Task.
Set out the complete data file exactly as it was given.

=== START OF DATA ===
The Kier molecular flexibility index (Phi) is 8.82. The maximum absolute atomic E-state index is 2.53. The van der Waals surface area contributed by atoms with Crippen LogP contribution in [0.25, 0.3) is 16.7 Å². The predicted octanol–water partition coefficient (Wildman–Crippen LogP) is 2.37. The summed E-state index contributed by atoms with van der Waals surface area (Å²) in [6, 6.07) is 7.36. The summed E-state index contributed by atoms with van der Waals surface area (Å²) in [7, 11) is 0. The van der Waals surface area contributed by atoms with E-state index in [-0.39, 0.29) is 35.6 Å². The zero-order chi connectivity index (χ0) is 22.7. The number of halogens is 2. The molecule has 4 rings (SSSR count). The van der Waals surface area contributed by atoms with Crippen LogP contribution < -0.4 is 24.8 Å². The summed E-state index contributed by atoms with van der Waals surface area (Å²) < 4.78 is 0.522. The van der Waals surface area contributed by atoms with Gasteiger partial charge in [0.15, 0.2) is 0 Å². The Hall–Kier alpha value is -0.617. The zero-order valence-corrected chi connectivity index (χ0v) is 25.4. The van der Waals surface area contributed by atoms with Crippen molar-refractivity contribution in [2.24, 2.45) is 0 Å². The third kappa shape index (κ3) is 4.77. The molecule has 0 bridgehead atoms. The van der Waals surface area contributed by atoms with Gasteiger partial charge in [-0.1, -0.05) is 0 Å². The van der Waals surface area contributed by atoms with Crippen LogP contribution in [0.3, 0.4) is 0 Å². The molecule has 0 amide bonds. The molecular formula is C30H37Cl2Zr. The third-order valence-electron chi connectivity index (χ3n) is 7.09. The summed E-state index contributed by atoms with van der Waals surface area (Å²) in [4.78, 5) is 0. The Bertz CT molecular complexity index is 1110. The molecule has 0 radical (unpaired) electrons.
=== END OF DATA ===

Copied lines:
The Kier molecular flexibility index (Phi) is 8.82. The maximum absolute atomic E-state index is 2.53. The van der Waals surface area contributed by atoms with Crippen LogP contribution in [0.25, 0.3) is 16.7 Å². The predicted octanol–water partition coefficient (Wildman–Crippen LogP) is 2.37. The summed E-state index contributed by atoms with van der Waals surface area (Å²) in [6, 6.07) is 7.36. The summed E-state index contributed by atoms with van der Waals surface area (Å²) in [7, 11) is 0. The van der Waals surface area contributed by atoms with E-state index in [-0.39, 0.29) is 35.6 Å². The zero-order chi connectivity index (χ0) is 22.7. The number of halogens is 2. The molecule has 4 rings (SSSR count). The van der Waals surface area contributed by atoms with Crippen LogP contribution < -0.4 is 24.8 Å². The summed E-state index contributed by atoms with van der Waals surface area (Å²) < 4.78 is 0.522. The van der Waals surface area contributed by atoms with Gasteiger partial charge in [0.15, 0.2) is 0 Å². The Hall–Kier alpha value is -0.617. The zero-order valence-corrected chi connectivity index (χ0v) is 25.4. The van der Waals surface area contributed by atoms with Crippen molar-refractivity contribution in [2.24, 2.45) is 0 Å². The third kappa shape index (κ3) is 4.77. The molecule has 0 bridgehead atoms. The van der Waals surface area contributed by atoms with Gasteiger partial charge in [-0.1, -0.05) is 0 Å². The van der Waals surface area contributed by atoms with Crippen LogP contribution in [0.3, 0.4) is 0 Å². The molecule has 0 amide bonds. The molecular formula is C30H37Cl2Zr. The third-order valence-electron chi connectivity index (χ3n) is 7.09. The summed E-state index contributed by atoms with van der Waals surface area (Å²) in [4.78, 5) is 0. The Bertz CT molecular complexity index is 1110. The molecule has 0 radical (unpaired) electrons.